12. The device test system of claim 8, wherein the tip portion and the leading edge define a beveled configuration.
13. The device test system of claim 8, wherein the base is cylindrical.
14. The device test system of claim 8, wherein the body is cylindrical.
15. The device test system of claim 8, wherein the spring mechanism defines a grounding path for the electrical coupling with the sub-system when the tip portion is inserted into the test port.
16. The device test system of claim 8, further comprising a compression spring joining the connector to the sub-system, whereby the compression spring permits vertical and horizontal movement of the connector as the device is moved into said position.
17. The device test system of claim 8, further comprising a flexible mechanism joining the connector to the sub-system, whereby the flexible mechanism permits vertical and horizontal movement of the connector as the device is moved into said position.
18. The device test system of claim 8, wherein the conductive material provides an electrical coupling with the sub-system in a coaxial configuration.
19. The device test system of claim 8, wherein the moveable mechanism comprises an attaching device for securing the device to the moveable mechanism.
20. The attaching device of claim 19, wherein the attaching device comprises a strapping device for securing the device to the moveable mechanism.
21. The attaching device of claim 19, wherein the attaching device comprises a mechanical device for securing the device to the moveable mechanism.
22. A connector for providing a direct connection from a test port of a wireless communication device to a test device, the connector comprising:
a base attached to the test device and having a hollow center;
a body attached to the base and defining a shaft having a hollow center;
a tip portion attached to the body opposite the base and having a hollow center and a leading edge, wherein the tip portion is configured to mate with the test port;
a conductive material passing through the hollow centers of the base, the body, and the tip portion, wherein the conductive material provides an electrical coupling between the wireless communication device and the test device when the tip portion is inserted into the test port; and
a spring mechanism encircling the tip portion and configured to guide the tip portion into the test port during insertion.
23. The connector of claim 22, wherein the tip portion and the leading edge define a beveled configuration.
24. The connector of claim 22, wherein the base is cylindrical.
25. The connector of claim 22, wherein the body is cylindrical.
26. The connector of claim 22, wherein the spring mechanism defines a grounding path for the electrical coupling of the wireless communication device with the test device when the tip portion is inserted into the test port.
27. The connector of claim 22, wherein the conductive material provides an electrical coupling with the test device in a coaxial configuration.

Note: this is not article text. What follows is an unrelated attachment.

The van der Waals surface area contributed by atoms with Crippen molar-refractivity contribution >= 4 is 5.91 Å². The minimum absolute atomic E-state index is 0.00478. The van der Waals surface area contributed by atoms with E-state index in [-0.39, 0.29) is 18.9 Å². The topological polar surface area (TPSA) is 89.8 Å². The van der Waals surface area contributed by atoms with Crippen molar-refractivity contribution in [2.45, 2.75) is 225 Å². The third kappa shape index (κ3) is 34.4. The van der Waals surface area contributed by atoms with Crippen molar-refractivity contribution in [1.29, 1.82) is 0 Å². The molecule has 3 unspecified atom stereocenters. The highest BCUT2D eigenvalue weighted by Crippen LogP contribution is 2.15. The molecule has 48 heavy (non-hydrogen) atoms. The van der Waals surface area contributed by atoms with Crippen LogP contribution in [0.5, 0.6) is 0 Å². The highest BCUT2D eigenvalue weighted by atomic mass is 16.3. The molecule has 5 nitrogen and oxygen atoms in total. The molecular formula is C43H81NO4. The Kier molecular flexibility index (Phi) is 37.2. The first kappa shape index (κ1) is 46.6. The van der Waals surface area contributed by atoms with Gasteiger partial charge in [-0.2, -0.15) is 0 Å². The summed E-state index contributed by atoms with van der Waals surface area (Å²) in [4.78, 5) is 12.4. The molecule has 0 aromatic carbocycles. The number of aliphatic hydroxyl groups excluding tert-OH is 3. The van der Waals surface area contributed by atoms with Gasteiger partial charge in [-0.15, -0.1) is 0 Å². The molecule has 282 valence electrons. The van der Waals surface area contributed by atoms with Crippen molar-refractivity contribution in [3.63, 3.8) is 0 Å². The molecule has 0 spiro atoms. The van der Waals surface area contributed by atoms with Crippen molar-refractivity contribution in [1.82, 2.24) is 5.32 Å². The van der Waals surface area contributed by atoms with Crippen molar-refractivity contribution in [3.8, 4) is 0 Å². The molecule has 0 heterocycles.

Description
FIELD OF THE INVENTION

The invention relates to a system and a method for testing wireless devices, such as wireless communication devices. More particularly, the invention relates to a system and a method for directly testing wireless devices by inserting a test connector into a test port of a wireless device.

DESCRIPTION OF THE RELATED ART

Wireless communication devices are becoming increasingly prevalent, with cellular telephones being a particularly notable example. With these devices, radio-frequency (RF) signals are transmitted and received to create a communication link between the device and another wireless device. During the manufacture of such devices, it is necessary to test functionally the RF signal generation and reception circuitry as well as the signal processing circuitry prior to shipment of the device to a customer.

In general, two testing schemes are available: transmission testing and direct connection testing. In transmission testing, signals are transferred between a test set-up antenna and an antenna on the device under test. Accurate transmission testing is difficult to achieve in a mass production environment due to the mutual interference generated by testing many devices within close proximity to one another. In direct connection testing, the device under test is equipped with an accessible test port which allows for the direct physical coupling of the device under test to a testing device. Using direct connection testing, the device under test can be electrically and mechanically connected to test equipment using a test connector. Consequently, direct connection testing avoids the wireless transmission of signals and so overcomes the difficulties of transmission testing due to the mutual interference caused by the transmission of RF signals by the test system and the multiple devices under test.